We really need to bridge this gap and move on into 21st century governance.

Power corrupts even more when powered by pessimism.

elmer said...

"vote for Mr. Nobody"

OK, Taras, here's a story from Albania about a munitions dismantling plant - complete with corruption. Does any of this sound familiar, including the former Stalinist dictator of Albania? There are 3 web pages.

Second - has Vekselberg paid the victims of the gas exlosions in Donetsk yet, who were blown out of their apartment buildings?

Third - I propose that you institute an "Akhmetov charity watch." After all, he is in his "third life" or "third phase" of charity, according to his own press announcement.

So I propose that the "Akhmetov charity watch" keep track of all of the mountains of charitable works that Akhmetov has performed, starting from the day of his "third phase" pronouncement.

Taras said...

I haven’t heard of Vekselberg’s performance. In this context, I believe the idea of a regularly updated “promise watch” would help Ukraine build its civil society.

Unless we match the promise against the progress, there won’t be much progress. Instead, we’ll end up with a stockpile of unfulfilled commitments.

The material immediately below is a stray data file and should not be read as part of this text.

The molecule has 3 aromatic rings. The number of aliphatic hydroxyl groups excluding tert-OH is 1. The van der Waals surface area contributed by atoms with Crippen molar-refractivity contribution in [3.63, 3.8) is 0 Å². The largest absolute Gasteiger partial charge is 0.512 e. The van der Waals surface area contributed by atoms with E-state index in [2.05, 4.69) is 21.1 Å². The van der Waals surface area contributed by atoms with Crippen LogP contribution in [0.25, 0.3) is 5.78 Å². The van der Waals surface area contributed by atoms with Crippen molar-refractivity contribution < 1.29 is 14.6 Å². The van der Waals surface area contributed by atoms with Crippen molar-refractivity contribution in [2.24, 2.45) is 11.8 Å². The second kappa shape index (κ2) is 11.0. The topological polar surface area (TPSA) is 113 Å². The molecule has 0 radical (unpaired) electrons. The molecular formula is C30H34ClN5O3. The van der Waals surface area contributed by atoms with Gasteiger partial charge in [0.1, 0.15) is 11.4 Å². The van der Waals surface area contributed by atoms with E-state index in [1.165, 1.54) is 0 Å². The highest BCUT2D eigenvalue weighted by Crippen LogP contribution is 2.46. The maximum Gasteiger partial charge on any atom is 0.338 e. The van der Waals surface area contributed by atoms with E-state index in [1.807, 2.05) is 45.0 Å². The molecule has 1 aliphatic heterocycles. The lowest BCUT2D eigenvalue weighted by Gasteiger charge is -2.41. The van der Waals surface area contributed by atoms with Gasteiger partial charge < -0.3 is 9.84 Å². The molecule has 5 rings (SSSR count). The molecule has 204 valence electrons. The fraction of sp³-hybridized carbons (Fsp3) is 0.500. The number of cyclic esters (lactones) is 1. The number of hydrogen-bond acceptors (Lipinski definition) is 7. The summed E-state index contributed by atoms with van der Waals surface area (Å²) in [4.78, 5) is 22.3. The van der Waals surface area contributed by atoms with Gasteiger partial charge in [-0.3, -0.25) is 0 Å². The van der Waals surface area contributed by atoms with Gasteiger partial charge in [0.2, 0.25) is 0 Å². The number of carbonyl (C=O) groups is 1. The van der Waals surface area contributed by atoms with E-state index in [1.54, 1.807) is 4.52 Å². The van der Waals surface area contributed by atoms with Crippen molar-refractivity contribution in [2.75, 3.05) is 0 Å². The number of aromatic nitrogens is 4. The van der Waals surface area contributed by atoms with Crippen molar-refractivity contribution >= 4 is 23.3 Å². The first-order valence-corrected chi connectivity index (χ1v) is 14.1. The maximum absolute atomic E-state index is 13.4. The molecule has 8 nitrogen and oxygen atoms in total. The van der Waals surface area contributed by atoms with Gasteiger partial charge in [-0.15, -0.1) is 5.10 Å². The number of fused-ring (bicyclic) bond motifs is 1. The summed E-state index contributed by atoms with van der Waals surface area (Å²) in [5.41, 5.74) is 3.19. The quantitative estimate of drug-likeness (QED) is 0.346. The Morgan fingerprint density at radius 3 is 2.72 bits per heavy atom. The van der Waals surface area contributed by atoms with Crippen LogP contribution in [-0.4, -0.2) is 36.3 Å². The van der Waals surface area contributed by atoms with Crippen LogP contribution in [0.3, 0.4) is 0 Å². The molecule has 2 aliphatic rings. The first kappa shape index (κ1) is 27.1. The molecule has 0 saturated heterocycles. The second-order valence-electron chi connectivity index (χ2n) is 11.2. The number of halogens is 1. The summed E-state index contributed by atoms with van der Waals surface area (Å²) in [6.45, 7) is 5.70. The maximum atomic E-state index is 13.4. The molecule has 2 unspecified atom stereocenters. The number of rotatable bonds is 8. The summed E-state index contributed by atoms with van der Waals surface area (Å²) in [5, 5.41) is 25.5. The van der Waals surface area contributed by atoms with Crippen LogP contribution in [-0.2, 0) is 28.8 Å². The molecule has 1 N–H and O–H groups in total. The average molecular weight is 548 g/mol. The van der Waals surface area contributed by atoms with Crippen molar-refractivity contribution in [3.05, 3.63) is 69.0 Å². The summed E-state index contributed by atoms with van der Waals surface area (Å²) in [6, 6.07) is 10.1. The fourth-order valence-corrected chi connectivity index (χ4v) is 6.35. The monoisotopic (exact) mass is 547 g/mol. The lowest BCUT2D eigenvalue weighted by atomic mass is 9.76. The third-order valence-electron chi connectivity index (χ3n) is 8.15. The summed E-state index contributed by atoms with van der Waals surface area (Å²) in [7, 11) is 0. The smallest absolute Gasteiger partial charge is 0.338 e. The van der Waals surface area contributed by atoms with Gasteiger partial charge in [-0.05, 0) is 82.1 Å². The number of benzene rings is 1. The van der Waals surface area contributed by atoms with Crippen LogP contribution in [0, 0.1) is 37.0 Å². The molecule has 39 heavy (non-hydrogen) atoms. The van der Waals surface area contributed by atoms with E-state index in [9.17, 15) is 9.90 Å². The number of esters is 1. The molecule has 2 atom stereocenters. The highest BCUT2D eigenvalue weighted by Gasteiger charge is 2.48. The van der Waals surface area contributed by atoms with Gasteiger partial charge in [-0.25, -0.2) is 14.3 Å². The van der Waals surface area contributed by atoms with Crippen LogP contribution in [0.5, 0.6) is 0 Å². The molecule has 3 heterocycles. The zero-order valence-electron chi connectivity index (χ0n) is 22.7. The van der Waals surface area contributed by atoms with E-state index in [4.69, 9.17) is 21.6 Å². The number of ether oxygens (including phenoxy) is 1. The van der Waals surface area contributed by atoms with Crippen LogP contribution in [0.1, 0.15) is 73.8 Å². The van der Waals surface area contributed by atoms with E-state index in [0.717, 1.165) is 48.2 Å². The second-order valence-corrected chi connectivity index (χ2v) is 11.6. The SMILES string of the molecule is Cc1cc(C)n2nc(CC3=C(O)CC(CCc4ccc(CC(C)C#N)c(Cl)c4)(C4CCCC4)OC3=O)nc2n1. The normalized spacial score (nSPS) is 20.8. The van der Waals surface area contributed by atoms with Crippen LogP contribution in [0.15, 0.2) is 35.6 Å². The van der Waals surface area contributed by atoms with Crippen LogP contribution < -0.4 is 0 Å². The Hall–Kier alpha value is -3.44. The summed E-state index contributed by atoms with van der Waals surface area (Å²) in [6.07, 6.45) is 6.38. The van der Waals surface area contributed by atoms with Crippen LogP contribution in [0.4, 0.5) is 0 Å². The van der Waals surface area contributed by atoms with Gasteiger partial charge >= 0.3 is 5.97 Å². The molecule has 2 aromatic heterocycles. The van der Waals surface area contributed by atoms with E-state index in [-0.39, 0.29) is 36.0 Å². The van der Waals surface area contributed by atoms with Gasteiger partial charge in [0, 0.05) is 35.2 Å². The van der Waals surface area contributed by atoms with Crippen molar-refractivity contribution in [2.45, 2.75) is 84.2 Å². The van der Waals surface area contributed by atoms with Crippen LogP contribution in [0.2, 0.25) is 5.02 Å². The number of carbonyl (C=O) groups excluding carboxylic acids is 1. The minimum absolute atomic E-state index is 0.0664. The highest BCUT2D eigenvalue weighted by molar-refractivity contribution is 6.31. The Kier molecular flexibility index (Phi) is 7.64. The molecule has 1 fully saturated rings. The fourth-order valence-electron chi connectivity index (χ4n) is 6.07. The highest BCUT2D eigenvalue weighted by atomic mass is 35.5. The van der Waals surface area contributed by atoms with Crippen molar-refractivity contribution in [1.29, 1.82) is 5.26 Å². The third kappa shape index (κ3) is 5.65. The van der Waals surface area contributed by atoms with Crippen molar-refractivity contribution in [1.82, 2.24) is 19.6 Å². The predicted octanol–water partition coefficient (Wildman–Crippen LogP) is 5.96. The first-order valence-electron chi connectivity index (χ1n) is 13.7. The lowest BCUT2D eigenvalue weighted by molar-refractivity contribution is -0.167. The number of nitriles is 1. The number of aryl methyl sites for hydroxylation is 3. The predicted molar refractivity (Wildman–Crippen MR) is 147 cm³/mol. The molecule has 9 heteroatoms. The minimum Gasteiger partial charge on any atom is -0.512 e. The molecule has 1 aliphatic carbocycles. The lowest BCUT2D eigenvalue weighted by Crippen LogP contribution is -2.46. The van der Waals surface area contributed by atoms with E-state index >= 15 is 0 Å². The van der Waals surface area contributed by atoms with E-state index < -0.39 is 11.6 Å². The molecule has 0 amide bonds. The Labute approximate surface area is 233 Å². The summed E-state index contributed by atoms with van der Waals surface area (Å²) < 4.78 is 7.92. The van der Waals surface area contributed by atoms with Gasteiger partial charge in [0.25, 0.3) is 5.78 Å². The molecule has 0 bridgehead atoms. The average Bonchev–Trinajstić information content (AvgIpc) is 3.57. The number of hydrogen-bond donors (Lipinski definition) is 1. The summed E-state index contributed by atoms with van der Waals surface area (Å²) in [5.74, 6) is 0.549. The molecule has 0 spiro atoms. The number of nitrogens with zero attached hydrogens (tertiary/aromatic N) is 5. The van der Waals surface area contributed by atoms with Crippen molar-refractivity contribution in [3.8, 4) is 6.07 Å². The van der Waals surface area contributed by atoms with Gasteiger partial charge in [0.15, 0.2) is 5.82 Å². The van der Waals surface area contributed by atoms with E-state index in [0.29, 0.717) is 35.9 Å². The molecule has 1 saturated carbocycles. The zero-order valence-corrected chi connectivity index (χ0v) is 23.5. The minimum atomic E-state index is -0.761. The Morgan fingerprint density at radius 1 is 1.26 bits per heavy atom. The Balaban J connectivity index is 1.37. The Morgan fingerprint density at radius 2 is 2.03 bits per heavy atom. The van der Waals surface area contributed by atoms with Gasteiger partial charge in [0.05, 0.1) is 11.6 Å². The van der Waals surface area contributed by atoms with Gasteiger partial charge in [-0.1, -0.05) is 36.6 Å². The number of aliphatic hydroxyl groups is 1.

Albania’s tragedy echoes Ukraine’s experience. Similar accidents have occurred in Novobohdanivka, Zaporizhzhya oblast, due to our military’s mishandling of its surplus inventory.

Almost everyday, WW II munitions pop up across the country. If you add those abandoned at test ranges in economically depressed areas, where people supply them to salvage shops or harvest them for explosives, you get the picture.

elmer said...

So - this is day ____ of the Akhmetov third life charity promise watch.

Here's the list of charitable works and deeds:________________

If you are so inclined, Taras, may I suggest putting this just below your GeoCounter?

Taras said...

That’s a great idea, Elmer:)!

Let’s call it ChangeCounter ™. If you can come up with the Java code for this thing (feeds from the NSDC would be desirable), you can count on prominent display!

We really need to keep track of all the change in this country:)!